Quality control allegations against Mylan put Post-Gazette in hot water
PITTSBURGH A newspaper story alleging employee misconduct at the West Virginia manufacturing plant of a generic drug maker has earned a Pittsburgh newspaper a lawsuit.
Mylan announced Wednesday that it had filed suit against the Pittsburgh Post-Gazette, reporters Len Boselovic and Patricia Sabatini and others in the Circuit Court of Monongalia County, W. Va., over the Post-Gazette’s publication of a series of articles alleging serious quality-control problems at Mylan’s plant in Morgantown, W.Va.
The articles – based on confidential internal documents, anonymous sources and third-party commentary – reported that employees at the plant had ignored and deleted computerized warnings of product quality problems with the plant’s manufacturing equipment. A subsequent investigation by the Food and Drug Administration found “minor” deviations in standard operating procedures, but found that the problem had been corrected, and there was no evidence of widespread misconduct.
Mylan said the lawsuit seeks “compensatory, exemplary and other appropriate relief” from the defendants and the return of the documents, which Mylan said the Post-Gazette obtained improperly and without Mylan’s knowledge or consent. The company said the documents were distributed to third parties who reviewed them without a complete set of facts, leading to “mischaracterizations” and “misleading allegations.”
“We are very disappointed that this situation occurred and reached this level, however, we have no other alternative but to address this type of misconduct,” Mylan chairman and CEO Robert Coury said in a statement.
Representatives of the Pittsburgh Post-Gazette could not be reached for comment.
Researchers discover ways to prevent infection of cells
MADISON, Wis. Researchers at the University of Wisconsin-Madison have found a way to block biological communications between cells that lead to viral infections and tumors.
In a study supported by grants from the National Institutes of Health and published online in the Proceedings of the National Academy of Sciences, a team of researchers from UW-Madison and other universities created a set of synthetic molecules that interacted with the HIV protein gp41 to prevent the infection of cells. Several viruses, including HIV, Ebola and influenza, use interactions between viral and cellular proteins to infect cells.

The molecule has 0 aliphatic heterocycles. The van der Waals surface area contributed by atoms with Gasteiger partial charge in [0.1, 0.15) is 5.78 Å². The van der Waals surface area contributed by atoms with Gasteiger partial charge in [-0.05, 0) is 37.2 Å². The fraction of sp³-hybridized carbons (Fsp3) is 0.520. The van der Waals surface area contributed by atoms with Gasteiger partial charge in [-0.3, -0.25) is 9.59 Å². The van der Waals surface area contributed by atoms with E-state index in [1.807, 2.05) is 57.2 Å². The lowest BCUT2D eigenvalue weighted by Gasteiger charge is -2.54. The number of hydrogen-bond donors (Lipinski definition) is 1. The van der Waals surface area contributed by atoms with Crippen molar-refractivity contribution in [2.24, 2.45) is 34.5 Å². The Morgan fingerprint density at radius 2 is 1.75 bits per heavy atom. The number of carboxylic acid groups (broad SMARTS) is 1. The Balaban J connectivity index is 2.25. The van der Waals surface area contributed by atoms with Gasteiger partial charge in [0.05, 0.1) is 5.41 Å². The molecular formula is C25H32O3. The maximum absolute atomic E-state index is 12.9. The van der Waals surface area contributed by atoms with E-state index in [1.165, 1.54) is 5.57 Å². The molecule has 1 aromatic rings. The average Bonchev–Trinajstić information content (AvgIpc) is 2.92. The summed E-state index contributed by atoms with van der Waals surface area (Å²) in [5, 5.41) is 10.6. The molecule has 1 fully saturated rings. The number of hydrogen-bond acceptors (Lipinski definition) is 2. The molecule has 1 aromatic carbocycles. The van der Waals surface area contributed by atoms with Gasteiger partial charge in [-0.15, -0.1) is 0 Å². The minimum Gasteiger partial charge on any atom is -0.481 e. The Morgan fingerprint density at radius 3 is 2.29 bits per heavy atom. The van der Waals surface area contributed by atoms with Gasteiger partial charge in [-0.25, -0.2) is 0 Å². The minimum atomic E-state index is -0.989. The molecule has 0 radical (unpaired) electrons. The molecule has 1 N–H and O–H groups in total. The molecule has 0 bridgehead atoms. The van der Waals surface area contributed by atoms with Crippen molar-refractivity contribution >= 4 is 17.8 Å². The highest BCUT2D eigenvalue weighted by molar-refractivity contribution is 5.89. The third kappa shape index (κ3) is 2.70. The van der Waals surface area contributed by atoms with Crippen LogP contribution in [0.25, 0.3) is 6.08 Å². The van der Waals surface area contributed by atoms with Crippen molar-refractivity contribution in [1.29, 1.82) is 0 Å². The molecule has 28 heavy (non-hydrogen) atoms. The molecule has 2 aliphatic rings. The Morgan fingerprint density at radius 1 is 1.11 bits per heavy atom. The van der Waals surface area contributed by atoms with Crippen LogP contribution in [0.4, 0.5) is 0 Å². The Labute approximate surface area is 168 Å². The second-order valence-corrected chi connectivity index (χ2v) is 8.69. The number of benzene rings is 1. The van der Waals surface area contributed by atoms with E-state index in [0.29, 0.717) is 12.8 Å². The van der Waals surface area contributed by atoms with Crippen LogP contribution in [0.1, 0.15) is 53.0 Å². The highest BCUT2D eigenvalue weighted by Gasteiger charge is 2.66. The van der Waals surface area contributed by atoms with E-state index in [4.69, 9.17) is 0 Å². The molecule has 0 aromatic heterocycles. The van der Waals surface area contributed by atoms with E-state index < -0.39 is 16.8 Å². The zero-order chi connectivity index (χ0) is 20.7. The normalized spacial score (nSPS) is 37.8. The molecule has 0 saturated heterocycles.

“There’s a lot of information transfer that occurs when proteins come together, and one would often like to block that information flow,” UW-Madison chemistry professor Samuel Gellman said in a statement.
While it remains unclear whether this method can be used to create anti-HIV drugs, Gellman said it did could potentially lead to new ways of thinking about designing antiviral drug molecules.
Behavioral Health Central to relaunch Web portal
CONSHOHOCKEN, Pa. In an effort to bring together clinicians, patients, payers, executives and administrators on one central Web portal, Behavioral Health Central is relaunching the www.BehavioralHealthCentral.com site.
The new Web portal provides industry and clinical news, resources and tools, and social networking capabilities designed to bring together all of the major stakeholders in behavioral healthcare.
“This new genesis of our site brings everyone to the table so they all have access to similar resources and information,” stated Jim Miller, president of BHC. “It’s a recognition that, in the end, we’re all striving for the same thing — better treatment pathways, leading to improved outcomes for patients.”
Another key feature of the new site is the addition of nationwide directories that allow professionals and consumers to quickly locate treatment facilities, therapists, vendors, drug information, association lists and more.